switched on pop

Mr. Morale & the Big Samples

Illustration: Iris Gottlieb

Having established himself as a modern rap virtuoso whose previous album, DAMN., won a Pulitzer, expectations ran high for Kendrick Lamar’s latest release, Mr. Morale & the Big Steppers. So when he dropped his new album, people tuned in: At the equivalent of nearly 300,000 first-week album sales, it is this year’s biggest album drop. Though his songs have become anthems soundtracking social movements, Lamar narrows his commentary to the personal on the double LP — his words arrive seemingly from therapy sessions meditating on family, infidelity, and the healing power of nature.

But nothing on the record is quite straightforward. Lamar doesn’t always say exactly what he means. He shifts voices and puts on different characters. In musical interludes on the record, the sound of tap dancers points to the performative nature of recorded music. Rather than spell it out, Lamar leaves bread crumbs. To unravel his lyrics, it’s necessary to examine the underlying production. The samples on Mr. Morale & the Big Steppers aren’t used just for their sound: In many cases, they unlock a song’s meaning, often speaking to cycles of trauma and violence that Lamar surfaces in his lyrics.

Switched on Pop picked a few of the standout samples for close listening:

Worldwide Steppers

The producers: J.LBS, Sounwave, and Tae Beast

The sample: The Funkees’ “Break Through” (1974)

The connection: On “Worldwide Steppers,” Lamar’s raps unfold like a therapy session, processing his children, his relationship to God, his infidelity, and harm to his community. “Break Through,” by the ’60s Nigerian Afro-rock group the Funkees, is a plea to escape from “an invisible prison. How can I be set free?” Lamar sees everyone as killers: “I’m a killer, he’s a killer, she’s a killer” in a Sisyphean loop of pain.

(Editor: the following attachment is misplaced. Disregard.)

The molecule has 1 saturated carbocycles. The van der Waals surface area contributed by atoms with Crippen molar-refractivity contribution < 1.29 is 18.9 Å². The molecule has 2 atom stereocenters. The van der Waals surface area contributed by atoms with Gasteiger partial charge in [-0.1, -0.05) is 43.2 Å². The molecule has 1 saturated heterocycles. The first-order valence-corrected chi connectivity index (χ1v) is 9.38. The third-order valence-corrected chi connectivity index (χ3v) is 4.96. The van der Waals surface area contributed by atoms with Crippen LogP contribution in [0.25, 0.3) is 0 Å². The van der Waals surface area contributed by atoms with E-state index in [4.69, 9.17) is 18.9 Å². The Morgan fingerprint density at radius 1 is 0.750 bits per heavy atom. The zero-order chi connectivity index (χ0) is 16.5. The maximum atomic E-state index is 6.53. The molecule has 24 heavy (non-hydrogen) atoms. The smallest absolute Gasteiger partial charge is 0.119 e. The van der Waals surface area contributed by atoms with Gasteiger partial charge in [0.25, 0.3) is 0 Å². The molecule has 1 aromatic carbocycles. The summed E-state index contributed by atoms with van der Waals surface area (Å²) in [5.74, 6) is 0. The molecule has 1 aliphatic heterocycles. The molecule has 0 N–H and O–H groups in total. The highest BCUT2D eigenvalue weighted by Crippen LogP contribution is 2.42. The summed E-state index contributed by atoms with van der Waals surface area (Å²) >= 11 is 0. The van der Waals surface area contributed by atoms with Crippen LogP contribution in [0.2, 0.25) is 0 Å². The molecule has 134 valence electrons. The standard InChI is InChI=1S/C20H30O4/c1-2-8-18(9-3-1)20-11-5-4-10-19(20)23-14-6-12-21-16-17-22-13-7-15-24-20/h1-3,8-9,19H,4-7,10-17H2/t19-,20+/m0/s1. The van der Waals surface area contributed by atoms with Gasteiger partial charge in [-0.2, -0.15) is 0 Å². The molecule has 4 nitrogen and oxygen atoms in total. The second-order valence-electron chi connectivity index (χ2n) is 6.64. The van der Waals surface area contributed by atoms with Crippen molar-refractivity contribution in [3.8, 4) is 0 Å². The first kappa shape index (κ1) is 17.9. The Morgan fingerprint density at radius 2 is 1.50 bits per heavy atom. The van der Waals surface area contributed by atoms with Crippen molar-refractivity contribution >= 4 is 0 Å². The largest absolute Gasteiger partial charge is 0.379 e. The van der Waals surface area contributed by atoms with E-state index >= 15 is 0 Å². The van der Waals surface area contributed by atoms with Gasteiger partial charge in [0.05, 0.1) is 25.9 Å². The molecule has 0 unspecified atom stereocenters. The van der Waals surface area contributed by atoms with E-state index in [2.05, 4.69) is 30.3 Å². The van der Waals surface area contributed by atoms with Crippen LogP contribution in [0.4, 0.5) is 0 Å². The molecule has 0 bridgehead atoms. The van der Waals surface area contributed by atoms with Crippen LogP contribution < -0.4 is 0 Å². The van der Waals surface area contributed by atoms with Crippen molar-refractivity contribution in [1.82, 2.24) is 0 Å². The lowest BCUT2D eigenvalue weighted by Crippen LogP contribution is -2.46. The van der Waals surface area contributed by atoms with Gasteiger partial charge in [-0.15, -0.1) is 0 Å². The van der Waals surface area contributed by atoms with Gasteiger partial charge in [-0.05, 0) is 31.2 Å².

Father Time

The producers: Beach Noise, Bekon, DJ Dahi, Duval Timothy, Sounwave, and Victor Ekpo

The sample: Hoskins ’NCrowd’s “You’re Not There” (1960)

The connection: Wrestling with intergenerational, patriarchal trauma, Lamar bemoans, “I come from a generation of home invasions, and I’ve got daddy issues — that’s on me.” The sample of “You’re Not There” is reversed, flipping it to “I’m not there,” pointing to the cycle of trauma.

“Die Hard”

The producers: DJ Dahi, FNZ, Hykeem Carter, J.LBS, and Sounwave

The sample: Kadhja Bonet’s “Remember the Rain” (2015)

The connection: On this down-tempo track, Lamar sings vulnerably about his emotional evasiveness: “Can I open up? Is it safe or not?” He ponders regrets and asks for forgiveness from his family. Bonet sweetly reminisces about a lost childhood love, crooning, “I picked you up when you fell and cut your knee / Told you not to cry and held you close to me.” The skinned knee line evokes the potential for a healing embrace.

“We Cry Together”

The producers: Bekon, J.LBS, and the Alchemist

The sample: Florence + the Machine’s “June” (2018)

The connection: On “We Cry Together,” one of the album’s more heated tracks, two lovers forcefully quarrel with charged language. In “June,” singer Florence Welch erupts in a cry of condolences over the terrorist attack at the Pulse night club. “Hold on to each other” she screams. Boldly, Lamar flips this song about societal violence and shrinks it to the interpersonal, connecting the trauma in our relationships and families to the violence perpetrated against our communities.

Mr. Morale & the Big Samples